RICHFIELD, Minn. - A scanned version of the Best Buy Black Friday ad on BestBuy.com wishes Muslims a happy Eid al-Adha, which falls on the extended Thanksgiving weekend.
Since the ad was posted, a message board on BestBuy.com has filled up with plenty of responses. Tuesday morning, a discussion of the ad on BestBuy.com had more than 100 responses. Some of those comments were supportive of the greeting and some called for a boycott of the retailer, including boldly racist remarks.
Here's a look at some of the posts on the BestBuy.com message board :
I worked part time at Best Buy two years ago and am shocked by this! The sad thing is that I think it will cost Best Buy a lot of business, and some MAJOR bad publicity which will hurt the employees who had nothing to do with the decision. What in the heck were you thinking Best Buy?????
Happy Eid Al-Adha but no Merry Christmas? I assume your next advertisements will say Merry Christmas. Otherwise, I will no longer shop at Best Buy. I will shop at those businesses which support Christmas.
Thank you Best Buy for the Eid Greetings!! I plan to spend more money at BB. Thank you for being inclusive of various cultures.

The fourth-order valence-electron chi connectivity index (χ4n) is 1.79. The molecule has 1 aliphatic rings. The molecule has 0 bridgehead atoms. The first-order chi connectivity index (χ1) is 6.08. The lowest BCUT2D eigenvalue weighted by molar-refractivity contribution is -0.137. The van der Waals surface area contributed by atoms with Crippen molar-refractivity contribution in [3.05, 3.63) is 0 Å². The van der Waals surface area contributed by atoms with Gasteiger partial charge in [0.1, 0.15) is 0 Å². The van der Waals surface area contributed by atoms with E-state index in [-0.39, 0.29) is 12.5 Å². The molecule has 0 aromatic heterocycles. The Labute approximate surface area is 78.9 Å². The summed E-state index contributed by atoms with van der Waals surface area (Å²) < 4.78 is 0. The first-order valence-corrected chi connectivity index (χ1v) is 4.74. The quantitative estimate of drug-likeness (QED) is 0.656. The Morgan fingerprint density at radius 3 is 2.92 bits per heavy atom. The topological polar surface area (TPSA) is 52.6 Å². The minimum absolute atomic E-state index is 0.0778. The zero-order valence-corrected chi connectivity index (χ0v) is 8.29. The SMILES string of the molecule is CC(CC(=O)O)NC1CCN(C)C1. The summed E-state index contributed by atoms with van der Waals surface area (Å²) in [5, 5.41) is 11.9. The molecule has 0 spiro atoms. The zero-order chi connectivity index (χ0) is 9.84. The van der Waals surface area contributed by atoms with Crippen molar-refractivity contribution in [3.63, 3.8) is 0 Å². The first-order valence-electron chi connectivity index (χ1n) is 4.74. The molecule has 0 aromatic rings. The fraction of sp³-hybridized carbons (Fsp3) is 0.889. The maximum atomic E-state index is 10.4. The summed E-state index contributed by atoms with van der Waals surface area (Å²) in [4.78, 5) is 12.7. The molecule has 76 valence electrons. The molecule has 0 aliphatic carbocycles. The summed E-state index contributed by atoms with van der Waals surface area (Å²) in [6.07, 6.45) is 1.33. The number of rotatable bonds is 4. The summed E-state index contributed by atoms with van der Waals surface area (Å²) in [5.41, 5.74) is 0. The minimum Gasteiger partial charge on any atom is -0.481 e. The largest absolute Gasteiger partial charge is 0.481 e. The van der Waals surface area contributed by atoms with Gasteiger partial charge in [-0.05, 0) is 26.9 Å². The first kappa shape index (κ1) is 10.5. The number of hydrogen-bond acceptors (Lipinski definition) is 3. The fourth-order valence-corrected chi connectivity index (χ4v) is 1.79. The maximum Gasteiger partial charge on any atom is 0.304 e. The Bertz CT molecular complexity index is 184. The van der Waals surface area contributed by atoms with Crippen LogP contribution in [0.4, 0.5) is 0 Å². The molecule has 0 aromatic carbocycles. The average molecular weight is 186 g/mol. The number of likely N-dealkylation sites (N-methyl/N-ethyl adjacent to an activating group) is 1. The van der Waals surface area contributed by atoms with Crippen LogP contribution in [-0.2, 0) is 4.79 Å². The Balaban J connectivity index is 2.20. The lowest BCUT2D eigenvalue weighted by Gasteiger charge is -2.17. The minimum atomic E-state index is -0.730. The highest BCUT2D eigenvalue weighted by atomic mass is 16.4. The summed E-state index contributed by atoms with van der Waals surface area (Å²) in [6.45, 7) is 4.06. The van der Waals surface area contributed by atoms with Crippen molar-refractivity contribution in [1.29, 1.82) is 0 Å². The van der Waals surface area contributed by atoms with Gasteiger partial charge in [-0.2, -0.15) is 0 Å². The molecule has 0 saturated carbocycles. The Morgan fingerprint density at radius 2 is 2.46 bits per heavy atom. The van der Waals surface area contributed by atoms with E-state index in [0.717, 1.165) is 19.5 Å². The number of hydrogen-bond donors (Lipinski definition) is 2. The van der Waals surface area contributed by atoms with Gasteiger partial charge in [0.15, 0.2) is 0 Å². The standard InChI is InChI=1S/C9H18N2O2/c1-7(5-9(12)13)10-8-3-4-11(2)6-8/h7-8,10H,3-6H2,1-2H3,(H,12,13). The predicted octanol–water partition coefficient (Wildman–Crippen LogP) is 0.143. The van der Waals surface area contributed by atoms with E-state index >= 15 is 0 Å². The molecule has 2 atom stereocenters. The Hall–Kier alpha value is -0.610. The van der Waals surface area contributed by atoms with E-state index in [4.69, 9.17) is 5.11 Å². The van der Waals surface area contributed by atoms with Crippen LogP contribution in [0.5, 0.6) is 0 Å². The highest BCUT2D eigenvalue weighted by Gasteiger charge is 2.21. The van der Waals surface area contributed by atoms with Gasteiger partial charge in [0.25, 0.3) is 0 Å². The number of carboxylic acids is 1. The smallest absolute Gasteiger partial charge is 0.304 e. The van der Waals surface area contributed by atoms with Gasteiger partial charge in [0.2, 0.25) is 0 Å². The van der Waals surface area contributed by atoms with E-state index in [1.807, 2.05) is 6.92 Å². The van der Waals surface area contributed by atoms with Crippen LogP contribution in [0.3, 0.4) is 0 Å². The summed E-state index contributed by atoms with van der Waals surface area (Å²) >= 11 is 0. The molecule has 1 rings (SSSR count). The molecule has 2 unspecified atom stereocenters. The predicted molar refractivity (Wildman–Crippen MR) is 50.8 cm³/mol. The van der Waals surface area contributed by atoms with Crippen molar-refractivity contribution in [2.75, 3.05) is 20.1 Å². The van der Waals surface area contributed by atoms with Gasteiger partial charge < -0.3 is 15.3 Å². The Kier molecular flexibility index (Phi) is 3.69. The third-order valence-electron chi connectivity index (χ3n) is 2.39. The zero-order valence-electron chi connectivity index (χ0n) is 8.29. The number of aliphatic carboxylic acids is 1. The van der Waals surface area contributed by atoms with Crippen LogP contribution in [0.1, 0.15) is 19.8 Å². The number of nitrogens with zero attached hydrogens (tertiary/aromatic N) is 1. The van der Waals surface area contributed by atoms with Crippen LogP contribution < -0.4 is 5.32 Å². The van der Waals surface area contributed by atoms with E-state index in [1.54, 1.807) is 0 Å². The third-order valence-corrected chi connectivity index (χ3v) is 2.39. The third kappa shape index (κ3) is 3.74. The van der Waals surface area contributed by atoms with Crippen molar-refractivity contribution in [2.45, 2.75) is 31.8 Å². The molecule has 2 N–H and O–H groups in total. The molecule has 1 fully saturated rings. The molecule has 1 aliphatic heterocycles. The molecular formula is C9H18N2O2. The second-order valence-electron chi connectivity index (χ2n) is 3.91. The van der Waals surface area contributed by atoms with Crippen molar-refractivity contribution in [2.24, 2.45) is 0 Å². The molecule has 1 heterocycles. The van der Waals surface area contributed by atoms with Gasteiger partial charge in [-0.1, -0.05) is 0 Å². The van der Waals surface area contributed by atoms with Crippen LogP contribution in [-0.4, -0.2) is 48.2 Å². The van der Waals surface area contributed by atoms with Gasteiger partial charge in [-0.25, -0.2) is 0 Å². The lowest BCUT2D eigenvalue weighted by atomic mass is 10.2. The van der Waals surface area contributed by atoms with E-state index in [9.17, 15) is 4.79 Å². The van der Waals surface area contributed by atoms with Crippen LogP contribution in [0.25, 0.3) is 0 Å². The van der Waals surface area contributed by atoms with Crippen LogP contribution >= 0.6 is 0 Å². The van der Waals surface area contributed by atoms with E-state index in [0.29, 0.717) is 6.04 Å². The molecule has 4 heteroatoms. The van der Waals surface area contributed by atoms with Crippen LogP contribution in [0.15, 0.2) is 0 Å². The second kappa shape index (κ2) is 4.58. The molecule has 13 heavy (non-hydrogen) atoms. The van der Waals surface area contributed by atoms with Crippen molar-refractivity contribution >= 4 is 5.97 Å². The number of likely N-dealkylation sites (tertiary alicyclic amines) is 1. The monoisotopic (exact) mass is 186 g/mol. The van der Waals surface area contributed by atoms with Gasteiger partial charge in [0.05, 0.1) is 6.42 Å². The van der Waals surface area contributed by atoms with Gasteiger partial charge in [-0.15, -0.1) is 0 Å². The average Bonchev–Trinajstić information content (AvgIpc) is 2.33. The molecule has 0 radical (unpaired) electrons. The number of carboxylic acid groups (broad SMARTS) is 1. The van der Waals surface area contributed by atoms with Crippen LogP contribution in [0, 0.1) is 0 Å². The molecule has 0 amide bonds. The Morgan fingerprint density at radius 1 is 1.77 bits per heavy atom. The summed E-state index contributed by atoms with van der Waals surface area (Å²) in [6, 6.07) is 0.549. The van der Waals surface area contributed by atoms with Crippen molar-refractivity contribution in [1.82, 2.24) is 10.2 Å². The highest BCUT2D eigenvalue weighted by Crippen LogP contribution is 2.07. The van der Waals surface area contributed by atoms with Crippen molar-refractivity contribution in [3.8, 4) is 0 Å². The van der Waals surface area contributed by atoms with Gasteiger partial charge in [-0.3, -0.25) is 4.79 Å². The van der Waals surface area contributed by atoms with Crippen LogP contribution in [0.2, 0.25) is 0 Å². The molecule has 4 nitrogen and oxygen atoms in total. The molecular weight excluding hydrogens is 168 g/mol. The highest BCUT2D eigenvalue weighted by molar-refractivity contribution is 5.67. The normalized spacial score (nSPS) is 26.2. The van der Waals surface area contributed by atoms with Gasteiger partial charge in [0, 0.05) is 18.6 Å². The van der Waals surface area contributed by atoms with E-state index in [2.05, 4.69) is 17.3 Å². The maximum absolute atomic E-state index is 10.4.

Best Buy community supervisor Elizabeth responded to the comments with the following statement :
"Thanks for sharing your point of view regarding our recent ad, which included a wish for a "Happy Eid al-Adha".
Best Buy's customers and employees around the world represent a variety of faiths and denominations. We respect that diversity and choose to greet our customers and employees in ways that reflect their traditions.
We do use the word "holiday" in some of our advertising because it is meant to be inclusive to everyone. However, just as we have in the past, we will also reference specific holidays such as Christmas, Hanukkah and Kwanzaa in our weekly ads, store signage and other advertising vehicles.
We encourage our employees to interact with customers naturally and feel free to wish them a Merry Christmas if they are celebrating that holiday.
Thanks again for your feedback."
Eid al-Adha, or the Feast of Sacrifice, is a Muslim holiday lasting three days. The feast is based on Ibrahim's willingness to sacrifice his son to display his obedience to God. According to the Koran, a voice from heaven stopped Ibrahim, allowing him to sacrifice a ram instead.
In the spirit of sacrifice, families observing Eid al-Adha eat about a third of their meal, sharing the rest with family and friends and donating some to the poor.
Source: MyFox Twin Cities